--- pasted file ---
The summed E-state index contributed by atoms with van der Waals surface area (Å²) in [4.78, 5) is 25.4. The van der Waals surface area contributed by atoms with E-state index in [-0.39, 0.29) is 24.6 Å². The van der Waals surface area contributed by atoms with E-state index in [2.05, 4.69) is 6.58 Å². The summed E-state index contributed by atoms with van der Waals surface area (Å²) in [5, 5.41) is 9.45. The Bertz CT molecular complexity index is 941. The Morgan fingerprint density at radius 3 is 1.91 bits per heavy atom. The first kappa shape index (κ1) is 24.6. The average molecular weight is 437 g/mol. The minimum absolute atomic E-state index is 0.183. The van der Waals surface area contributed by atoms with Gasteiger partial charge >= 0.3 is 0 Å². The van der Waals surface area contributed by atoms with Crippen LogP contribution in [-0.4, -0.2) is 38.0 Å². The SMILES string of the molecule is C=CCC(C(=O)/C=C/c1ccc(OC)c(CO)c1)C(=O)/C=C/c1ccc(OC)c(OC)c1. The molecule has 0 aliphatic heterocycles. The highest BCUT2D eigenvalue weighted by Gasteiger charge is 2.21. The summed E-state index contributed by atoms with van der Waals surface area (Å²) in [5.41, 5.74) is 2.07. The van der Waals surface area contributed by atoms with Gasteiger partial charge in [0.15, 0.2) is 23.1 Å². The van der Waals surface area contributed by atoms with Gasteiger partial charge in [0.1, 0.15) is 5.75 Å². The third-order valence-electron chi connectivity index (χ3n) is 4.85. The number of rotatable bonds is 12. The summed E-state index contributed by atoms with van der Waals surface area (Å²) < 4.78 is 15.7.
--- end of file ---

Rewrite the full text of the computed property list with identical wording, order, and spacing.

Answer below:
The summed E-state index contributed by atoms with van der Waals surface area (Å²) in [4.78, 5) is 25.4. The van der Waals surface area contributed by atoms with E-state index in [-0.39, 0.29) is 24.6 Å². The van der Waals surface area contributed by atoms with E-state index in [2.05, 4.69) is 6.58 Å². The summed E-state index contributed by atoms with van der Waals surface area (Å²) in [5, 5.41) is 9.45. The Bertz CT molecular complexity index is 941. The Morgan fingerprint density at radius 3 is 1.91 bits per heavy atom. The first kappa shape index (κ1) is 24.6. The average molecular weight is 437 g/mol. The minimum absolute atomic E-state index is 0.183. The van der Waals surface area contributed by atoms with Gasteiger partial charge >= 0.3 is 0 Å². The van der Waals surface area contributed by atoms with Crippen LogP contribution in [-0.4, -0.2) is 38.0 Å². The SMILES string of the molecule is C=CCC(C(=O)/C=C/c1ccc(OC)c(CO)c1)C(=O)/C=C/c1ccc(OC)c(OC)c1. The molecule has 0 aliphatic heterocycles. The highest BCUT2D eigenvalue weighted by Gasteiger charge is 2.21. The summed E-state index contributed by atoms with van der Waals surface area (Å²) in [5.41, 5.74) is 2.07. The van der Waals surface area contributed by atoms with Gasteiger partial charge in [0.15, 0.2) is 23.1 Å². The van der Waals surface area contributed by atoms with Gasteiger partial charge in [0.1, 0.15) is 5.75 Å². The third-order valence-electron chi connectivity index (χ3n) is 4.85. The number of rotatable bonds is 12. The summed E-state index contributed by atoms with van der Waals surface area (Å²) < 4.78 is 15.7.